14. Still there was nothing with the Fathers less intended than to establish that kind of perfection which was afterwards fabricated by cowled monks, in order to rear up a species of double Christianity. For as yet the sacreligious dogma was not broached which compares the profession of monasticism to baptism, nay, plainly asserts that it is the form of a second baptism. Who can doubt that the Fathers with their whole hearts abhorred such blasphemy? Then what need is there to demonstrate, by words, that the last quality which Augustine mentions as belonging to the ancient monks—viz. that they in all things accommodated themselves to charity—is most alien from this new profession? The thing itself declares that all who retire into monasteries withdraw from the Church. For how? Do they not separate themselves from the legitimate society of the faithful, by acquiring for themselves a special ministry and private administration of the sacraments? What is meant by destroying the communion of the Church if this is not? And to follow out the comparison with which I began, and at once close the point, what resemblance have they in this respect to the ancient monks? These, though they dwelt separately from others, had not a separate Church; they partook of the sacraments with others, they attended public meetings, and were then a part of the people. But what have those men done in erecting a private altar for themselves but broken the bond of unity? For they have excommunicated themselves from the whole body of the Church, and contemned the ordinary ministry by which the Lord has been pleased that peace and charity should be preserved among his followers. Wherefore I hold that as many monasteries as there are in the present day, so many conventicles are there of schismatics, who have disturbed ecclesiastical order, and been cut off from the legitimate society of the faithful. And that there might be no doubt as to their separation, they have given themselves the various names of factions. They have not been ashamed to glory in that which Paul so execrates, that he is unable to express his detestation too strongly. Unless, indeed, we suppose that Christ was not divided by the Corinthians, when one teacher set himself above another (1 Corinthians 1:12, 13; 3:4); and that now no injury is done to Christ when, instead of Christians, we hear some called Benedictines, others Franciscans, others Dominicans, and so called, that while they affect to be distinguished from the common body of Christians, they proudly substitute these names for a religious profession.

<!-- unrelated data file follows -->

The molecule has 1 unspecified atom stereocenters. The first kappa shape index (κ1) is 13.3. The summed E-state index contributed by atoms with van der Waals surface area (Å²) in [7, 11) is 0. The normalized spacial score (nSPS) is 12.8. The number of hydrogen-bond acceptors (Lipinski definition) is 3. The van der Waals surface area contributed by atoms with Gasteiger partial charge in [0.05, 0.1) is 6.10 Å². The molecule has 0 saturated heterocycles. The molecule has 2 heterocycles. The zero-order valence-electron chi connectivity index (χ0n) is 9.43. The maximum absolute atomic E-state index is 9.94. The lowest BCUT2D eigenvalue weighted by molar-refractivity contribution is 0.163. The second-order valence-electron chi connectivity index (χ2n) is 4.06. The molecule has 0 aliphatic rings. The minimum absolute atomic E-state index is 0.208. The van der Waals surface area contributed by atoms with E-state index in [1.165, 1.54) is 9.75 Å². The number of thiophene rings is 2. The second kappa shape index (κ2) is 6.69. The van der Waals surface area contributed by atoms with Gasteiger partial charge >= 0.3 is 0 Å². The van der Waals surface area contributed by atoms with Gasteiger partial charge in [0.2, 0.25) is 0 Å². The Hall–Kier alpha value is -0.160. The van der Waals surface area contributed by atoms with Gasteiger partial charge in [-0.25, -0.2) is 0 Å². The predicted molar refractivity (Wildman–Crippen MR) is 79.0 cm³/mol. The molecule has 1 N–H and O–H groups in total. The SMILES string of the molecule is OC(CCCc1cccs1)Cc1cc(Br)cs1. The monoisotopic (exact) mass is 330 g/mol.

Calvin, Institutes 4.13.14